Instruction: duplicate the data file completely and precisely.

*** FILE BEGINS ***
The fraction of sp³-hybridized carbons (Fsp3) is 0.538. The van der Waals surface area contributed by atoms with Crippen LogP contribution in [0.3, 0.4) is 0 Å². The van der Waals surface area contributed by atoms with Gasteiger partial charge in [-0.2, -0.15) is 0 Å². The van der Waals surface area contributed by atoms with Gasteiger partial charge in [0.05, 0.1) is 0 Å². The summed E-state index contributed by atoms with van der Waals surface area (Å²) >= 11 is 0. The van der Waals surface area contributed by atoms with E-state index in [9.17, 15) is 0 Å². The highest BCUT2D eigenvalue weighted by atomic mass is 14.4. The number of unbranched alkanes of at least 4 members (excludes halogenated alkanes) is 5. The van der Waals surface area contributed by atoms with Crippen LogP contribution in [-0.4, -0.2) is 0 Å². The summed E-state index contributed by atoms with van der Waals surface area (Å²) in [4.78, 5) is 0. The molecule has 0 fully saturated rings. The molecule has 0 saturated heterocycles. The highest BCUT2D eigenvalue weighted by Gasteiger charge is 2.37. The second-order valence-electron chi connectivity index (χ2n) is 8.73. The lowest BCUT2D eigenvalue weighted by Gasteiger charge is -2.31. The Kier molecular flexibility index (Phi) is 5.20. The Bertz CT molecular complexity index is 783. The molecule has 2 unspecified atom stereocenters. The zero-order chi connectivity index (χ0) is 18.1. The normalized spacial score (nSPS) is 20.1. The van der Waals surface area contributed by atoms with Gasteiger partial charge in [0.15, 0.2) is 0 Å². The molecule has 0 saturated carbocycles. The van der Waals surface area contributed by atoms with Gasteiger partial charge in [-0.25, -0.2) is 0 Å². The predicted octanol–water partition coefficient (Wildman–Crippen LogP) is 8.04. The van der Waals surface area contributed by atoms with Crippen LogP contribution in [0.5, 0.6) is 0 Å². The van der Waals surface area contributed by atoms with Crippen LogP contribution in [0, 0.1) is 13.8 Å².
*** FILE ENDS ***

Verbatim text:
The fraction of sp³-hybridized carbons (Fsp3) is 0.538. The van der Waals surface area contributed by atoms with Crippen LogP contribution in [0.3, 0.4) is 0 Å². The van der Waals surface area contributed by atoms with Gasteiger partial charge in [-0.2, -0.15) is 0 Å². The van der Waals surface area contributed by atoms with Gasteiger partial charge in [0.05, 0.1) is 0 Å². The summed E-state index contributed by atoms with van der Waals surface area (Å²) >= 11 is 0. The van der Waals surface area contributed by atoms with E-state index in [9.17, 15) is 0 Å². The highest BCUT2D eigenvalue weighted by atomic mass is 14.4. The number of unbranched alkanes of at least 4 members (excludes halogenated alkanes) is 5. The van der Waals surface area contributed by atoms with Crippen LogP contribution in [-0.4, -0.2) is 0 Å². The summed E-state index contributed by atoms with van der Waals surface area (Å²) in [4.78, 5) is 0. The molecule has 0 fully saturated rings. The molecule has 0 saturated heterocycles. The highest BCUT2D eigenvalue weighted by Gasteiger charge is 2.37. The second-order valence-electron chi connectivity index (χ2n) is 8.73. The lowest BCUT2D eigenvalue weighted by Gasteiger charge is -2.31. The Kier molecular flexibility index (Phi) is 5.20. The Bertz CT molecular complexity index is 783. The molecule has 2 unspecified atom stereocenters. The zero-order chi connectivity index (χ0) is 18.1. The normalized spacial score (nSPS) is 20.1. The van der Waals surface area contributed by atoms with Gasteiger partial charge in [0.15, 0.2) is 0 Å². The molecule has 0 saturated carbocycles. The van der Waals surface area contributed by atoms with Gasteiger partial charge in [-0.25, -0.2) is 0 Å². The predicted octanol–water partition coefficient (Wildman–Crippen LogP) is 8.04. The van der Waals surface area contributed by atoms with Crippen LogP contribution in [0.5, 0.6) is 0 Å². The van der Waals surface area contributed by atoms with Crippen LogP contribution in [0, 0.1) is 13.8 Å².